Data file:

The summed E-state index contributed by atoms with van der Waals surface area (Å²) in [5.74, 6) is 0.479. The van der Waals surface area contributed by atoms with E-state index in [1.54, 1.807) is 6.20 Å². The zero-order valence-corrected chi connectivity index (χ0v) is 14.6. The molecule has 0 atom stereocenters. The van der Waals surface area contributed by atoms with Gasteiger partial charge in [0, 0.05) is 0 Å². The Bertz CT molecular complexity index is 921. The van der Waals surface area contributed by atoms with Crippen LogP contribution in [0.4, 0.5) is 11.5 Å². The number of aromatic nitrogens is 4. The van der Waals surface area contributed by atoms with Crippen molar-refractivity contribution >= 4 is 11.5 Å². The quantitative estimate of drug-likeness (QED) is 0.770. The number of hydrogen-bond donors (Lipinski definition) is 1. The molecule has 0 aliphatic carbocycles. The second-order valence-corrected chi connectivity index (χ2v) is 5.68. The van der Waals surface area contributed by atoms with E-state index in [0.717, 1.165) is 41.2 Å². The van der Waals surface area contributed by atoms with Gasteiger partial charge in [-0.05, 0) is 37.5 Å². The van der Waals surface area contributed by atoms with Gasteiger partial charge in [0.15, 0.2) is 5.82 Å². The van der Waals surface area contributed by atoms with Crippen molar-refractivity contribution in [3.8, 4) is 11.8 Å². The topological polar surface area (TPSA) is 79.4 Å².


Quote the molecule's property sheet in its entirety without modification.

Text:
The summed E-state index contributed by atoms with van der Waals surface area (Å²) in [5.74, 6) is 0.479. The van der Waals surface area contributed by atoms with E-state index in [1.54, 1.807) is 6.20 Å². The zero-order valence-corrected chi connectivity index (χ0v) is 14.6. The molecule has 0 atom stereocenters. The van der Waals surface area contributed by atoms with Gasteiger partial charge in [0, 0.05) is 0 Å². The Bertz CT molecular complexity index is 921. The van der Waals surface area contributed by atoms with Crippen LogP contribution in [0.4, 0.5) is 11.5 Å². The number of aromatic nitrogens is 4. The van der Waals surface area contributed by atoms with Crippen molar-refractivity contribution >= 4 is 11.5 Å². The quantitative estimate of drug-likeness (QED) is 0.770. The number of hydrogen-bond donors (Lipinski definition) is 1. The molecule has 0 aliphatic carbocycles. The second-order valence-corrected chi connectivity index (χ2v) is 5.68. The van der Waals surface area contributed by atoms with E-state index in [0.717, 1.165) is 41.2 Å². The van der Waals surface area contributed by atoms with Gasteiger partial charge in [-0.05, 0) is 37.5 Å². The van der Waals surface area contributed by atoms with Gasteiger partial charge in [0.15, 0.2) is 5.82 Å². The van der Waals surface area contributed by atoms with Crippen molar-refractivity contribution in [3.8, 4) is 11.8 Å². The topological polar surface area (TPSA) is 79.4 Å².